Each year you should inspect every sprinkler station to make sure there are no damaged links or sprinkler heads. If you want to change the spray patterns for your sprinklers, this is a great time to switch them. After checking valves, turning the water on, and inspecting the stations, you are good to set your watering timer.

Other Common Sprinkler System Issues

Sprinkler systems commonly malfunction and appear to be shot entirely. Unbeknownst to the owner, many of these system failures are simple fixes that you can do in the home.

Water Is Leaking From Multiple Zones

Have you noticed an unusually high water bill after turning your sprinklers back on? This increase could be a sign of a leak in your sprinkler system. This problem is not an issue you should ignore, as a minor leak can quickly turn into an expensive fix.

In order to identify the leaking areas, you should check your sprinkler zones. Each valve controls which zone the water flows to by a diaphragm seal. A diaphragm seal uses a magnetic solenoid that controls the internal vacuum pressure.

If there are constant leaks from specific zones, there are a few possible reasons why. You could have a broken valve diaphragm, a valve block, or an incorrect installation that prevents a complete seal.

Buzzing Pump

If you hear your pump buzzing, seek assistance immediately. This indicates a problem with the relay system, a magnetic switch that turns your sprinkler system on. If your relay system isn’t working, then your sprinkler head isn’t working.

Poor Water Pressure

One simple issue people can misconstrue as a major issue is poor water pressure. Poor water pressure can come from broken pipes, malfunctioning hardware, a poorly designed system, or a pipe blockage. These are the most common causes of poor water pressure and, therefore, lousy lawn coverage.

Clogged Sprinkler Heads

A clogged sprinkler head is a super simple fix and is a common cause of malfunctioning sprinklers. To remedy this issue, you can either clean or replace your sprinkler heads.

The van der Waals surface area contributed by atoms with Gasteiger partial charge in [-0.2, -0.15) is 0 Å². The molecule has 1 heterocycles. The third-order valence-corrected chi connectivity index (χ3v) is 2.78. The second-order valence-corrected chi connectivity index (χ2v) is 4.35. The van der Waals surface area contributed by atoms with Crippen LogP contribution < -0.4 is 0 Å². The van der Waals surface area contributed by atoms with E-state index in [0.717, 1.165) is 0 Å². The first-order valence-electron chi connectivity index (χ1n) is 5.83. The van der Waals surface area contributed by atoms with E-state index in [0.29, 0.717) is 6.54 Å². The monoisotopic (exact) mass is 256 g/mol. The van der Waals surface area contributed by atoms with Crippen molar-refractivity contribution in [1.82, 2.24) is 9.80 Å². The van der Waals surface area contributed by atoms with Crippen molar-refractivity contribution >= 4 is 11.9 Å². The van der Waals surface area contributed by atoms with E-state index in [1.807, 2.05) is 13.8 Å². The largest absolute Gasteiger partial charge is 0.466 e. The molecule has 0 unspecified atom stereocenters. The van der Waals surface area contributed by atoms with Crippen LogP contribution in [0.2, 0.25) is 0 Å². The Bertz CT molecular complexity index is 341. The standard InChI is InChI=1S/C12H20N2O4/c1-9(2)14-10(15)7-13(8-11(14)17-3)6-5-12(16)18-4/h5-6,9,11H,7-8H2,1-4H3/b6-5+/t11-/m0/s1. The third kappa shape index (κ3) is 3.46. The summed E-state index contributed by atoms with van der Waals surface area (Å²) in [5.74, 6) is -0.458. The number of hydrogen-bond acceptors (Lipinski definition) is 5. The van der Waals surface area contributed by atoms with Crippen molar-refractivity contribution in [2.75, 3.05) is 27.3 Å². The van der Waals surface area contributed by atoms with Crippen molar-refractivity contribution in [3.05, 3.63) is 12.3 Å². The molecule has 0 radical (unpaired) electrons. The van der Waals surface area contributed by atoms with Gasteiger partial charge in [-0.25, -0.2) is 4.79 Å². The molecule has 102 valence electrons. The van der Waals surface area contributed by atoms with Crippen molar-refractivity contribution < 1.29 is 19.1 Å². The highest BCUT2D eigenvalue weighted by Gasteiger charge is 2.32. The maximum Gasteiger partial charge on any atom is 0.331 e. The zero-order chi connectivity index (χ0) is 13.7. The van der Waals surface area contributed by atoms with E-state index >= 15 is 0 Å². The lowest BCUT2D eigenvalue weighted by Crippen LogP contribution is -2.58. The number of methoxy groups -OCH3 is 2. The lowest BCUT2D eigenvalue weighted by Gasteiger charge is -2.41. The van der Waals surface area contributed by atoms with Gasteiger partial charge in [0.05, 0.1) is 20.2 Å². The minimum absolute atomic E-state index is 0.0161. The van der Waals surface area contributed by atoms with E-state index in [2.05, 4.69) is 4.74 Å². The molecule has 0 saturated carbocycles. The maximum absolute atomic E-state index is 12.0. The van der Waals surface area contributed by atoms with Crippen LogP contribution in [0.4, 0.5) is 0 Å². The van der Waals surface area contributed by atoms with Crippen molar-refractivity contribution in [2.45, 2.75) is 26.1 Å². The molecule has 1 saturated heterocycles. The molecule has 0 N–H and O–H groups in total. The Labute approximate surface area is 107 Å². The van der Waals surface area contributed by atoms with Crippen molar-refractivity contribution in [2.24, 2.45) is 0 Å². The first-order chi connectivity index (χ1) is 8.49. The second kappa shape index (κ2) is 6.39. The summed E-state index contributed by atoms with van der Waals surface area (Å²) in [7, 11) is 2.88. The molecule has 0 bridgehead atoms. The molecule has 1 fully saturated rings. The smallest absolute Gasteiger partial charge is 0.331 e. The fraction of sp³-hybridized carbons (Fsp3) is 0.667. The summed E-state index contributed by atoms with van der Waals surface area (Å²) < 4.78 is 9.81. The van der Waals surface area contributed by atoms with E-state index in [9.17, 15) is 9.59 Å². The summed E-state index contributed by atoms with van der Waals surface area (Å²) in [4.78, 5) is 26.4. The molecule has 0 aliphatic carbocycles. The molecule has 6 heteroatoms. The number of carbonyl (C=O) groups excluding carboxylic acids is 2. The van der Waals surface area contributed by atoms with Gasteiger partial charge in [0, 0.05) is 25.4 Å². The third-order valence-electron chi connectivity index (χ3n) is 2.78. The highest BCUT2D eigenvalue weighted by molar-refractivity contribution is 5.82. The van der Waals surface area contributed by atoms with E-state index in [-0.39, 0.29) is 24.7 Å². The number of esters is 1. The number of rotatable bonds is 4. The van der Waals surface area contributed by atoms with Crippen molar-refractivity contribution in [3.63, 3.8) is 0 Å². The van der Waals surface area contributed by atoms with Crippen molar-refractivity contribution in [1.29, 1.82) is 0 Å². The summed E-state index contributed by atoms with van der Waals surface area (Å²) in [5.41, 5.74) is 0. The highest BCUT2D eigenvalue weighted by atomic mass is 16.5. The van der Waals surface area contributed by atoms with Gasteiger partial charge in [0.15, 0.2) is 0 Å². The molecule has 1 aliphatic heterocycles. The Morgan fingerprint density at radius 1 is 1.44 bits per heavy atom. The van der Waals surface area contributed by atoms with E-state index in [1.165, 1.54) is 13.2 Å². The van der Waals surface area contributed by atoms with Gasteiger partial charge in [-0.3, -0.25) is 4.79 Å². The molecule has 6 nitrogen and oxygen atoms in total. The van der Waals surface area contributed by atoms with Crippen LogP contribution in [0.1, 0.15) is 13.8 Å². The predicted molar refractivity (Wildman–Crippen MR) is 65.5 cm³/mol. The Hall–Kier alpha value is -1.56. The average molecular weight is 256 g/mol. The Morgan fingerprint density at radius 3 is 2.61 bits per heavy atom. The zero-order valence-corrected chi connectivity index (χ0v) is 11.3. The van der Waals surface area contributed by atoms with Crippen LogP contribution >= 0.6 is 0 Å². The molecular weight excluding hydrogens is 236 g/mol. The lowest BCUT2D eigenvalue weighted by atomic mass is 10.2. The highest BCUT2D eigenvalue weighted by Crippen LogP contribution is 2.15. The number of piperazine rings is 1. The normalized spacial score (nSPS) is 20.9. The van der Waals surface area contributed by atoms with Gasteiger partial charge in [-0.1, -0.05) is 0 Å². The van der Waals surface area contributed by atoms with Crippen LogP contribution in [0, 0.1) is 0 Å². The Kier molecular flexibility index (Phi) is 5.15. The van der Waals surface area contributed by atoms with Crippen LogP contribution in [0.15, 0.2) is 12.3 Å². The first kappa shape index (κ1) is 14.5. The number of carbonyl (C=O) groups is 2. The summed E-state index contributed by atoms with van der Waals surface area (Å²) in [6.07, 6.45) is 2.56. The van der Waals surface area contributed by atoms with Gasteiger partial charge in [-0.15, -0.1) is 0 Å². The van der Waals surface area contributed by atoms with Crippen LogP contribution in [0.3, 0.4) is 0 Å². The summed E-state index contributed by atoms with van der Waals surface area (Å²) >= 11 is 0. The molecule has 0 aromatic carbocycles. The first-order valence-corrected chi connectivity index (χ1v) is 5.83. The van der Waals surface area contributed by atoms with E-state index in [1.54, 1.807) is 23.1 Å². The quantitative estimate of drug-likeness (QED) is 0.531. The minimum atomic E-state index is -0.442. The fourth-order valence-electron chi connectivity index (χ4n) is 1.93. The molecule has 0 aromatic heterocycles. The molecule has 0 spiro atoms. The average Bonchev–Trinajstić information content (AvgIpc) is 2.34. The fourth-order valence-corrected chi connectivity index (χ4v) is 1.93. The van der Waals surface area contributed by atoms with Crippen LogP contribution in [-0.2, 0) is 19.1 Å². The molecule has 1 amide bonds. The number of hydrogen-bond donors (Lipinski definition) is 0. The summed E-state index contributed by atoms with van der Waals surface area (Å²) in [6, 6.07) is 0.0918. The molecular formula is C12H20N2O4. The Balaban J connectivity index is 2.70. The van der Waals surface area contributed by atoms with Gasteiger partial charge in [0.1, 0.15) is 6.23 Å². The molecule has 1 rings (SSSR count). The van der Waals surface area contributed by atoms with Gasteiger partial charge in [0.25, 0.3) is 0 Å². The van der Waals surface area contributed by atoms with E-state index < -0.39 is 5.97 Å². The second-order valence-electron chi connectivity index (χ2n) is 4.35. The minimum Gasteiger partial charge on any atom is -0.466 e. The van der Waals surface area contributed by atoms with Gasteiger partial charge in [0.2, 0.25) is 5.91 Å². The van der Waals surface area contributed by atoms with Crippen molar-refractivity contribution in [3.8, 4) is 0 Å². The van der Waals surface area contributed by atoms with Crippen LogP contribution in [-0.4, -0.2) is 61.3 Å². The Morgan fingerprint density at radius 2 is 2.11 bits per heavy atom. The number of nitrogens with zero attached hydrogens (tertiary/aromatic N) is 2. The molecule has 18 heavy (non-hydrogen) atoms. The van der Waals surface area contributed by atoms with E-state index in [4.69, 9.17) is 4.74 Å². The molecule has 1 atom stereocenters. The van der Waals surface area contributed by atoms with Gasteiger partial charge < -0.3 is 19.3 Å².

Related Questions

What’s the average cost to install a sprinkler system?

The cost of installing a sprinkler system depends entirely on the size of your yard. That said, the  cost to install a system ranges between $500-$4,600, averaging out to $2,429 per yard.

Are sprinkler systems ethical in our current water crisis?

With only 3% of clean water on the earth, watering your lawn has become an ethical issue. Many areas of the country have introduced water restrictions to help conserve what water they do have left. You’d think that lawn care should be the first to go during a water crisis, but nothing is that simple.

Some areas of California have exceeded water-saving expectations but now face an entirely different issue: dead soil. The micro-ecosystems that inhabit lawns are now dying off, leaving dead soil, which causes less oxygen, insects, and soil ecology. This is a significant issue in the long run, from floods to famine.

Lack of water to soil causes it to compact and allows less water to permeate it. This can cause massive flooding if drought-ridden areas face rainy weather. 

The most critical and dangerous effect of dead soil is the death of ecosystems. Each living thing has a vitally important role in our survival, even ones we wish we didn’t have (mosquitos, anyone)? If insects go extinct, nitrogen build-up will choke plant life, which inevitably leads to the demise of humanity.

Stacy Randall

Stacy Randall is a wife, mother, and freelance writer from NOLA that has always had a love for DIY projects, home organization, and making spaces beautiful. Together with her husband, she has been spending the last several years lovingly renovating her grandparent’s former home, making it their own and learning a lot about life along the way.